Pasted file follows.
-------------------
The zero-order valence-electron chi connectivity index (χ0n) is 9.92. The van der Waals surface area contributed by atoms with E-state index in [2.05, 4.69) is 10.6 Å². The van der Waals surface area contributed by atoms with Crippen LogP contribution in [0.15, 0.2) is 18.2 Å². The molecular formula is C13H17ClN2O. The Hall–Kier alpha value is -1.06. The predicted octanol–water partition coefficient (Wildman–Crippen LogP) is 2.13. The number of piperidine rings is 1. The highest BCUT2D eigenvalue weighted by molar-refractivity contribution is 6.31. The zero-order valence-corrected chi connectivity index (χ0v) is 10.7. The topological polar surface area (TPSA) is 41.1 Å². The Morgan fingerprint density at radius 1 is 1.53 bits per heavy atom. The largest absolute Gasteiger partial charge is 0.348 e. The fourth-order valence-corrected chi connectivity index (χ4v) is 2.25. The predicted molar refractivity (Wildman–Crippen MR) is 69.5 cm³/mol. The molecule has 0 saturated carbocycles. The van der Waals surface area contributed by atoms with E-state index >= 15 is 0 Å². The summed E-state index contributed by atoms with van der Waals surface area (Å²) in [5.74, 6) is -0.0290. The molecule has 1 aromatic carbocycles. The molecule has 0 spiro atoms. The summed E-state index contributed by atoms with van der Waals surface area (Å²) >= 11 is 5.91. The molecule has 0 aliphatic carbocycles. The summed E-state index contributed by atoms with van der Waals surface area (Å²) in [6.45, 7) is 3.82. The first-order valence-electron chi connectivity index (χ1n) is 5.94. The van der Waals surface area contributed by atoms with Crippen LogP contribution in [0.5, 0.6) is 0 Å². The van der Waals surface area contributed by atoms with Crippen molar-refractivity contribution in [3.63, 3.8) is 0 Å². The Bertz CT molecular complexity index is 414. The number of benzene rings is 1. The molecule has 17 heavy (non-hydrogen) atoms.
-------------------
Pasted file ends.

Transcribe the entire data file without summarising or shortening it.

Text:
The zero-order valence-electron chi connectivity index (χ0n) is 9.92. The van der Waals surface area contributed by atoms with E-state index in [2.05, 4.69) is 10.6 Å². The van der Waals surface area contributed by atoms with Crippen LogP contribution in [0.15, 0.2) is 18.2 Å². The molecular formula is C13H17ClN2O. The Hall–Kier alpha value is -1.06. The predicted octanol–water partition coefficient (Wildman–Crippen LogP) is 2.13. The number of piperidine rings is 1. The highest BCUT2D eigenvalue weighted by molar-refractivity contribution is 6.31. The zero-order valence-corrected chi connectivity index (χ0v) is 10.7. The topological polar surface area (TPSA) is 41.1 Å². The Morgan fingerprint density at radius 1 is 1.53 bits per heavy atom. The largest absolute Gasteiger partial charge is 0.348 e. The fourth-order valence-corrected chi connectivity index (χ4v) is 2.25. The predicted molar refractivity (Wildman–Crippen MR) is 69.5 cm³/mol. The molecule has 0 saturated carbocycles. The van der Waals surface area contributed by atoms with E-state index >= 15 is 0 Å². The summed E-state index contributed by atoms with van der Waals surface area (Å²) in [5.74, 6) is -0.0290. The molecule has 1 aromatic carbocycles. The molecule has 0 spiro atoms. The summed E-state index contributed by atoms with van der Waals surface area (Å²) >= 11 is 5.91. The molecule has 0 aliphatic carbocycles. The summed E-state index contributed by atoms with van der Waals surface area (Å²) in [6.45, 7) is 3.82. The first-order valence-electron chi connectivity index (χ1n) is 5.94. The van der Waals surface area contributed by atoms with Crippen LogP contribution in [0.5, 0.6) is 0 Å². The van der Waals surface area contributed by atoms with Crippen molar-refractivity contribution in [3.63, 3.8) is 0 Å². The Bertz CT molecular complexity index is 414. The number of benzene rings is 1. The molecule has 17 heavy (non-hydrogen) atoms.